There’s no better word to describe Birds of Prey: And the Fantabulous Emancipation of One Harley Quinn than that: fun. Just look at its mouthful of a subtitle to understand the irreverent tone being embraced from the top down. Add the inspired decision to let Robbie’s Harley narrate the film and you can never tell exactly where things might go. She barely knows herself, constantly freeze-framing and rewinding to add insane context to an already insane turn of events. It’s never confusing, though. In fact, Hodson and Yan have ensured the plot remains airtight by using the constant starts and stops as set-ups and punch lines. Everything is meticulous planned for maximum impact and every single actor is game whether badass women, over-the-top villains, or self-mockingly chauvinistic men.

The latter are key because the title’s “emancipation” goes further than merely getting Harley out from Joker’s shadow. This is about escaping patriarchal rule on the whole—a difficult feat in a city like Gotham with egomaniacal men running loose on both sides of the law. It’ll therefore take more than an explosive relationship status update to excise Quinn from this cycle of systemic oppression. If anything, that display simply reveals how embedded she truly is with every man she ever wronged standing in line to take off her head as though they now own her. Club owner and torturous gangster Roman Sionis aka Black Mask (Ewan McGregor) is at the head if for no other reason than wanting revenge for not being allowed to kill her before.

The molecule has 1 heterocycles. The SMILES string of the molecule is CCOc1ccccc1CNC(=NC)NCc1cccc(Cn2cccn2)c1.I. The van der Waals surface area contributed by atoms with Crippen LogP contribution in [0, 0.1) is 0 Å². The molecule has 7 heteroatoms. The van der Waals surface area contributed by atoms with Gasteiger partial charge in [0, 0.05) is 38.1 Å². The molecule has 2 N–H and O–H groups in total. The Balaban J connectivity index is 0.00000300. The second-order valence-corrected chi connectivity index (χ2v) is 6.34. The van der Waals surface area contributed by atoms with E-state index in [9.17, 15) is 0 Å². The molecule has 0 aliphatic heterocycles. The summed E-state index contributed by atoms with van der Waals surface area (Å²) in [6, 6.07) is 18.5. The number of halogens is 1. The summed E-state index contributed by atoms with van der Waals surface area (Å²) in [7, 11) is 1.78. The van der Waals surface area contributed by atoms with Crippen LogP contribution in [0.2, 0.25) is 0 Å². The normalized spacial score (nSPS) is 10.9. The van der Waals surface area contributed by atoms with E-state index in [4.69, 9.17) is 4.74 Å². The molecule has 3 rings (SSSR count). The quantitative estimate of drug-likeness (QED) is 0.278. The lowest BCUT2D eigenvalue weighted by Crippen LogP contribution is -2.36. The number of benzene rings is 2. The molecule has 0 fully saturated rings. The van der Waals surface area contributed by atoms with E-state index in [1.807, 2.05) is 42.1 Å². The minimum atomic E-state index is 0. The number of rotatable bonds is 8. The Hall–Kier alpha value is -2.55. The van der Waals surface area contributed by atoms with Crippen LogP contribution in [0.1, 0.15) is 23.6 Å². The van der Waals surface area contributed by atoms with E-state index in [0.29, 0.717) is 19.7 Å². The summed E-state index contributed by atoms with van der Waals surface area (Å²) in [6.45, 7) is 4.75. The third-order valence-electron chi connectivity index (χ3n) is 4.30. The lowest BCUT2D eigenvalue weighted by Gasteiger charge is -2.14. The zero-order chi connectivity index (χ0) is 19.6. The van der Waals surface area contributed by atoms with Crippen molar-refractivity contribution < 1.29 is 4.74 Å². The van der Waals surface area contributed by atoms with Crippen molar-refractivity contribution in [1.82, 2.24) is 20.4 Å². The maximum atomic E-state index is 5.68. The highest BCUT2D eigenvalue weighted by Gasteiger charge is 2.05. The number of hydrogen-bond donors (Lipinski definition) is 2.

She isn’t alone, though. Detective Renee Montoya (Rosie Perez) has seen her entire career diminished by men who’ve stolen credit for her hard work. Dinah Lance (Jurnee Smollett-Bell) is stuck beneath Roman’s thumb as a lounge singer who owes him for giving her a paycheck even if she’s not entirely comfortable with how that money was earned on his end. The enigmatic “Crossbow Killer” (Mary Elizabeth Winstead‘s Huntress) is out for the blood of petty men who left her an orphan. And young Cassandra Cain (Ella Jay Basco) is left fending for herself as a pickpocket so she doesn’t have to endure the abuse of a foster parent already beating his wife. These strong women are ready to extinguish the oppression they refuse to let rule them anymore.